Managing vendor and supply chain risk in a recession

The COVID-19 crisis is putting security vendors, especially startups, under severe pressure. Here's how to vet their financial stability and prepare for the worst.

Keep third-party risk on your radar: Piggybacked deer, giraffe and cat balance on a tightrope.
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A 2018 Ponemon report found that companies share confidential and sensitive information with 583 third parties on average. Only 34% keep an inventory of these third parties. In the cybersecurity function alone, the average company deploys around 47 different solutions and technologies.

“CISOs have a very patchy overview of their current third-party cyber risk,” says Paul McKay, senior analyst at Forrester. “Security questionnaires traditionally used differ from reality, and technology solutions such as cyber risk ratings solutions and third-party risk management technologies are in their early stages.” Consequently, third-party or supply-chain risk management has become a hot topic.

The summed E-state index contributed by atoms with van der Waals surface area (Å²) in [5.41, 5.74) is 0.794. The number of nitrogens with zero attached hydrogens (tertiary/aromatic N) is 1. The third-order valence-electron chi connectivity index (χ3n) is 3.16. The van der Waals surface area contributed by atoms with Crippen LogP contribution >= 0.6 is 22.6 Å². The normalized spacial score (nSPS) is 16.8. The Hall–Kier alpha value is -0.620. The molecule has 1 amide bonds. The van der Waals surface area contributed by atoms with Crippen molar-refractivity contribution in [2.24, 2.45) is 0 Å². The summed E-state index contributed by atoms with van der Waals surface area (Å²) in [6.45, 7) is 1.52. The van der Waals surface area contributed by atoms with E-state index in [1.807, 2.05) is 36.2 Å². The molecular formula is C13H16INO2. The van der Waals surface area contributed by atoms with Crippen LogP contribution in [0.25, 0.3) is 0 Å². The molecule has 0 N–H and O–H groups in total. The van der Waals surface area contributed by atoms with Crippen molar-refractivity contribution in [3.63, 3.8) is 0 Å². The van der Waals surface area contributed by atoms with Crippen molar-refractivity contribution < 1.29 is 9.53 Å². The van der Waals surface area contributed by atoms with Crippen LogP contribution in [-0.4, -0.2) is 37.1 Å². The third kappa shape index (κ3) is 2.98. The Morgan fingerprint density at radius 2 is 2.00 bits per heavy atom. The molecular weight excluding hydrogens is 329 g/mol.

“Taking into account the current economic conditions being experienced as a result of the pandemic, financial viability of suppliers becomes a real live issue,” says Mckay. “It is also worth thinking about the types of suppliers this is likely to impact. SME firms with limited cash flows are particularly vulnerable. Larger firms and hyperscale cloud computing providers should be able to weather the economic conditions in the longer run.”

Sudden failure of a vendor could leave data inaccessible, leave a key tool or service unsupported and at risk of future exploitation, or cripple key processes or operations. If a business or its equipment is sold, organizations will need to ensure that data was deleted before the sale.

“If a key supplier fails, depending on what they do, it could be as simple as being locked out of a system, having difficulties retrieving data, or in the worst case, significant disruption to the entire business if the provider is operating as key outsource provider or security provider,” says McKay. “In normal times, termination of contracts often results in data access being left over, data not being properly and securely disposed of, and assets sold on without being properly purged of data stored on it.”

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